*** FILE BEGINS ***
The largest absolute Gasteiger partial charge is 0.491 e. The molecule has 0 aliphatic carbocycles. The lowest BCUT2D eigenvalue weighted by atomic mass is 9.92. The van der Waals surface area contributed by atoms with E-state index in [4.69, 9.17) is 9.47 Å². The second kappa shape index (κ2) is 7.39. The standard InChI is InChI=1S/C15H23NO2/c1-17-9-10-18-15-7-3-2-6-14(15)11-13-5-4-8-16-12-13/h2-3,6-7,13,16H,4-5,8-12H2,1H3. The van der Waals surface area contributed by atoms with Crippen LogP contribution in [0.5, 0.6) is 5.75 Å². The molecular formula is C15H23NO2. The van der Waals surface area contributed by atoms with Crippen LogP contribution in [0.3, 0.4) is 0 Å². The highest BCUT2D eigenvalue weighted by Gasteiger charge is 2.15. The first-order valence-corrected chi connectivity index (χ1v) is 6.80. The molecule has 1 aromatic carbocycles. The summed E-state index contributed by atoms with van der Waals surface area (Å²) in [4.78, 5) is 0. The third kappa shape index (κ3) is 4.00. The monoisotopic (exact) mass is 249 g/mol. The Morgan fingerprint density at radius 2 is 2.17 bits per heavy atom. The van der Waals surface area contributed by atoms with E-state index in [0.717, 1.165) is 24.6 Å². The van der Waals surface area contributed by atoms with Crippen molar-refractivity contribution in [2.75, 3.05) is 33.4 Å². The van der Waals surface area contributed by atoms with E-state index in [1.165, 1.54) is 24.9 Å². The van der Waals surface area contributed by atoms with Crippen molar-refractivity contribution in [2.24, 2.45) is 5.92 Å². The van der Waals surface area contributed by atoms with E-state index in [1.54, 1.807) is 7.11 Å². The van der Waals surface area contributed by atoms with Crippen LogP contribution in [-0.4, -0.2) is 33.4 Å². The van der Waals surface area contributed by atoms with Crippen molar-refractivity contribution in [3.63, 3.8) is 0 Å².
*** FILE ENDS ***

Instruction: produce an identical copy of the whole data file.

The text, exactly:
The largest absolute Gasteiger partial charge is 0.491 e. The molecule has 0 aliphatic carbocycles. The lowest BCUT2D eigenvalue weighted by atomic mass is 9.92. The van der Waals surface area contributed by atoms with E-state index in [4.69, 9.17) is 9.47 Å². The second kappa shape index (κ2) is 7.39. The standard InChI is InChI=1S/C15H23NO2/c1-17-9-10-18-15-7-3-2-6-14(15)11-13-5-4-8-16-12-13/h2-3,6-7,13,16H,4-5,8-12H2,1H3. The van der Waals surface area contributed by atoms with Crippen LogP contribution in [0.5, 0.6) is 5.75 Å². The molecular formula is C15H23NO2. The van der Waals surface area contributed by atoms with Crippen LogP contribution in [0.3, 0.4) is 0 Å². The highest BCUT2D eigenvalue weighted by Gasteiger charge is 2.15. The first-order valence-corrected chi connectivity index (χ1v) is 6.80. The molecule has 1 aromatic carbocycles. The summed E-state index contributed by atoms with van der Waals surface area (Å²) in [4.78, 5) is 0. The third kappa shape index (κ3) is 4.00. The monoisotopic (exact) mass is 249 g/mol. The Morgan fingerprint density at radius 2 is 2.17 bits per heavy atom. The van der Waals surface area contributed by atoms with E-state index in [0.717, 1.165) is 24.6 Å². The van der Waals surface area contributed by atoms with Crippen molar-refractivity contribution in [2.75, 3.05) is 33.4 Å². The van der Waals surface area contributed by atoms with E-state index in [1.165, 1.54) is 24.9 Å². The van der Waals surface area contributed by atoms with Crippen molar-refractivity contribution in [2.24, 2.45) is 5.92 Å². The van der Waals surface area contributed by atoms with E-state index in [1.54, 1.807) is 7.11 Å². The van der Waals surface area contributed by atoms with Crippen LogP contribution in [-0.4, -0.2) is 33.4 Å². The van der Waals surface area contributed by atoms with Crippen molar-refractivity contribution in [3.63, 3.8) is 0 Å².